Reagan's daughter spoke up about what her dad would say about Trump. It's not good.
Photo by Hulton Archive/Getty Images.

Ronald Reagan's legacy is polarizing, to say the least.

The 40th U.S. president was a staunch conservative who, among many things, slashed taxes for the wealthy, lured evangelicals to the Republican party, bulked up military spending, and did, well .... pretty much nothing in response to the AIDS crisis ravaging many U.S. cities. His presidency, for better or worse, changed America.

All the same, Reagan operated within the bounds of presidential norms and loved his country dearly, as his daughter Patti Davis argued in a new op-ed in The Washington Post.


And that made him wildly different from his modern-day conservative counterparts.

Patti Davis speaks at her father's funeral in 2004. Photo by David McNew/Getty Images.

"People often ask me what he would say if he [my father] were here now," Davis wrote, rebuking Trump without mentioning him by name at all in the piece. "Sometimes I'm a bit glib in response, pointing out that he'd be 107 years old. Other times, I simply say he'd be pretty horrified at where we've come to."

In her essay, "Mourning America," Davis laid out four important things she believes her father would say to Americans if he were alive today.

1. Reagan would warn us against authoritarianism.

Davis argued that "we the people" must stop any president from blurring the lines between democracy and dictatorship:

"I think [Reagan] would remind us that America began as a dream in the minds of men who dared to envision a land that was free of tyranny, with a government designed and structured so that no one branch of government could dominate the others."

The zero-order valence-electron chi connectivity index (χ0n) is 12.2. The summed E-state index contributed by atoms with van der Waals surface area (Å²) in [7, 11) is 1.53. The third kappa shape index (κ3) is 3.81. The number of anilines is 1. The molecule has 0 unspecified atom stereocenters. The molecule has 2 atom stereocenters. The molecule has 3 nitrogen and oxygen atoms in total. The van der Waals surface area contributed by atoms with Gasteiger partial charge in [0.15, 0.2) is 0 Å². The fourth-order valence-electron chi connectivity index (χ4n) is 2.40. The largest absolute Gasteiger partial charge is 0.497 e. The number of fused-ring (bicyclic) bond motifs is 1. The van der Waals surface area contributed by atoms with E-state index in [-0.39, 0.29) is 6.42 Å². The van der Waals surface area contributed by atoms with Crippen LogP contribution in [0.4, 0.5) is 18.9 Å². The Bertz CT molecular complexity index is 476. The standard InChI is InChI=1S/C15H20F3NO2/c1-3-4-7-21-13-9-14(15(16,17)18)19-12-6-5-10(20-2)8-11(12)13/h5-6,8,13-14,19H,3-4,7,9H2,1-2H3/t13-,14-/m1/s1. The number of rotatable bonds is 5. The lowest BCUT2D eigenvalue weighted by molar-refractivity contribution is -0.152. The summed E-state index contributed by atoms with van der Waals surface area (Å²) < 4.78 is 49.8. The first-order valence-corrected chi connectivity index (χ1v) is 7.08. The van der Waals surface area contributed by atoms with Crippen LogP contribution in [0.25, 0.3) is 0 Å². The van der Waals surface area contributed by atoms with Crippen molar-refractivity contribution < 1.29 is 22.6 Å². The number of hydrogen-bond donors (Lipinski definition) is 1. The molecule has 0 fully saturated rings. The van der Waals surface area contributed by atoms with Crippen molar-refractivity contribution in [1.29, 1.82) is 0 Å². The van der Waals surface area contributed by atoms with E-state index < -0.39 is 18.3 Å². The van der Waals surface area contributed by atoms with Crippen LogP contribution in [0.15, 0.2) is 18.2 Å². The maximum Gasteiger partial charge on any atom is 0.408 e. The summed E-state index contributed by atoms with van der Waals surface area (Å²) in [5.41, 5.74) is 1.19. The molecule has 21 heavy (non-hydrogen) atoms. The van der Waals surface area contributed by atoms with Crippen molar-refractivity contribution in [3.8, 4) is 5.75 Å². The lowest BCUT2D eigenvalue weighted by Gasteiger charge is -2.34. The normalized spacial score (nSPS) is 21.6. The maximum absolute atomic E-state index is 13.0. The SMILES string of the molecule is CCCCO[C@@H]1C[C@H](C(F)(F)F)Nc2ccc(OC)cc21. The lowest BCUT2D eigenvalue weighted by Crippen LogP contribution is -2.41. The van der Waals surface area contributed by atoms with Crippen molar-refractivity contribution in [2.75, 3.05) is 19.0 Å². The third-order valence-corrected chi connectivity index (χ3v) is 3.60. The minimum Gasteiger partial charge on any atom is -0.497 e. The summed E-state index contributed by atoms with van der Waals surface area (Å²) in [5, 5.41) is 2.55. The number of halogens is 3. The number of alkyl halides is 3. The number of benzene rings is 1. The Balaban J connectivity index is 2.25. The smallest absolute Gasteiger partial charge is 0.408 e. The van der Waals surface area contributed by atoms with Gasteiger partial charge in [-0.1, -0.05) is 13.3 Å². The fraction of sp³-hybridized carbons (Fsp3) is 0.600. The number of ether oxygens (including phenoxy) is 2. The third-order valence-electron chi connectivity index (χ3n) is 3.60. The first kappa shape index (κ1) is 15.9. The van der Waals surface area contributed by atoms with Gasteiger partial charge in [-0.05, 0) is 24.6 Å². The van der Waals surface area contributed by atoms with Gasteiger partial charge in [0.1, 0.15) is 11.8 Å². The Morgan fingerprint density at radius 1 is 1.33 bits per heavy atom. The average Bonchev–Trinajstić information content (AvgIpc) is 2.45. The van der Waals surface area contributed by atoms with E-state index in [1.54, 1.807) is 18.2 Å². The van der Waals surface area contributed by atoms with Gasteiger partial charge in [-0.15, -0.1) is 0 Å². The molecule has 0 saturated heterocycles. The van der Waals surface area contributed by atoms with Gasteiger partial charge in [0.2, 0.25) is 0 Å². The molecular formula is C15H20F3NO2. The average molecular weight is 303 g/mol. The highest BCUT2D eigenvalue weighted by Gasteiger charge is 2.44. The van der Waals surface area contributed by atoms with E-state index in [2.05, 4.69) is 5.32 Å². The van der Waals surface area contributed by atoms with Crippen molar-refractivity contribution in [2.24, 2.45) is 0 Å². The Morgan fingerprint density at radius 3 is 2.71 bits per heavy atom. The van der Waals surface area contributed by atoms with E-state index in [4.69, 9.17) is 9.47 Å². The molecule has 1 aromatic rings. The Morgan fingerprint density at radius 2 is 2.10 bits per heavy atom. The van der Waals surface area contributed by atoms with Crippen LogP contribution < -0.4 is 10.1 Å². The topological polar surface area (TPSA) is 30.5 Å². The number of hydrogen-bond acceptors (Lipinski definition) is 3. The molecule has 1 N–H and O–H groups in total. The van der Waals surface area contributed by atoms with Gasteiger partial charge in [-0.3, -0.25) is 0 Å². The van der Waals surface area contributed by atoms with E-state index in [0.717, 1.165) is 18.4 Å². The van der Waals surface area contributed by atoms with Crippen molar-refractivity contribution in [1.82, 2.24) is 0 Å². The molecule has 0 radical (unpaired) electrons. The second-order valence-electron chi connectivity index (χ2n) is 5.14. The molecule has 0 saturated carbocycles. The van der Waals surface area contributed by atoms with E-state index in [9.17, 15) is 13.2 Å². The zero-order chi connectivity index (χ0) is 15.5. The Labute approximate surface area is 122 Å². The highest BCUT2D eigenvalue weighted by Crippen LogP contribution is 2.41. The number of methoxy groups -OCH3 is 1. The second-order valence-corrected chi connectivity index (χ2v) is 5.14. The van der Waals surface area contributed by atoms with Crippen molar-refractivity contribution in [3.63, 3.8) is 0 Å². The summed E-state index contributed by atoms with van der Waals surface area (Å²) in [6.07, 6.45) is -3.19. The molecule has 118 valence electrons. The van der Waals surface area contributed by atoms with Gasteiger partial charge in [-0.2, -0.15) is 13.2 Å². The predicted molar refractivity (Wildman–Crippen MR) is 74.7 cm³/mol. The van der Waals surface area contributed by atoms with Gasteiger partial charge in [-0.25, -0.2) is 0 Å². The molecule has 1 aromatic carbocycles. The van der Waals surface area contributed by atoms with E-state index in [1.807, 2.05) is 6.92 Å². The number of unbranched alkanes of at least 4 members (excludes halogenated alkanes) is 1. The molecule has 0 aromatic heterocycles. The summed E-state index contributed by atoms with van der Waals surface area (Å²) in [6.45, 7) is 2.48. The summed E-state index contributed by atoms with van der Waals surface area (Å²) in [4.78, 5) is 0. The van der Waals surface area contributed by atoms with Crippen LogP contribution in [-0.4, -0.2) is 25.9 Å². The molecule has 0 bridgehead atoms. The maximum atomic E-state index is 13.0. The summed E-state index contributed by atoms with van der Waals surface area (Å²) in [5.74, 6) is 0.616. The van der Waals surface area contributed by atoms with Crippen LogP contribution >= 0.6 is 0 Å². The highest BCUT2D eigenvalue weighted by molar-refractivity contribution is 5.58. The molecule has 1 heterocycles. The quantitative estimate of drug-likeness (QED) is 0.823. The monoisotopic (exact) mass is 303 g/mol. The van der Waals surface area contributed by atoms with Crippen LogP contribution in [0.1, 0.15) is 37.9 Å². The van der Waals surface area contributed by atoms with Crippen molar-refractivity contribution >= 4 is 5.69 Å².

Historians have argued that Trump — who's attacked "so-called" judges and challenged Congressional rules meant to uphold legislative fairness — presents the kind of authoritarian behavior our Founding Fathers warned against.

2. Reagan would be "heartbroken" by a Congress that has no backbone.

Protecting a president that'll sign "whatever [Congressional Republicans] put in front of him," the GOP has excused, dismissed, or conveniently looked away as Trump tramples the Constitution and shatters political norms — from the president's threats to end the Russia investigation to the web of global conflicts of interest Trump's presidency poses to national security.

As Davis wrote:

"[Reagan] would be appalled and heartbroken at a Congress that refuses to stand up to a president who not only seems ignorant of the Constitution but who also attempts at every turn to dismantle and mock our system of checks and balances."

Photo by Carlos Schiebeck/AFP/Getty Images.

3. Reagan would point out the critical value of a free press.

Trump blasts "fake news" on a near-daily basis, once called the free press "the enemy of the American people" and, according to journalist Lesley Stahl, even admitted that he relentlessly attacks news outlets so that the American public won't believe negative stories about his administration.

Davis believed her father would be appalled:

"[Reagan] would point to one of the pillars of our freedom — a free press — which sets us apart from dictatorships and countries ruled by despots. He didn't always like the press — no president does — but the idea of relentlessly attacking the media as the enemy would never have occurred to him. And if someone else had done so, he wouldn't have tolerated it."

4. Reagan would defend immigrants against cruelty.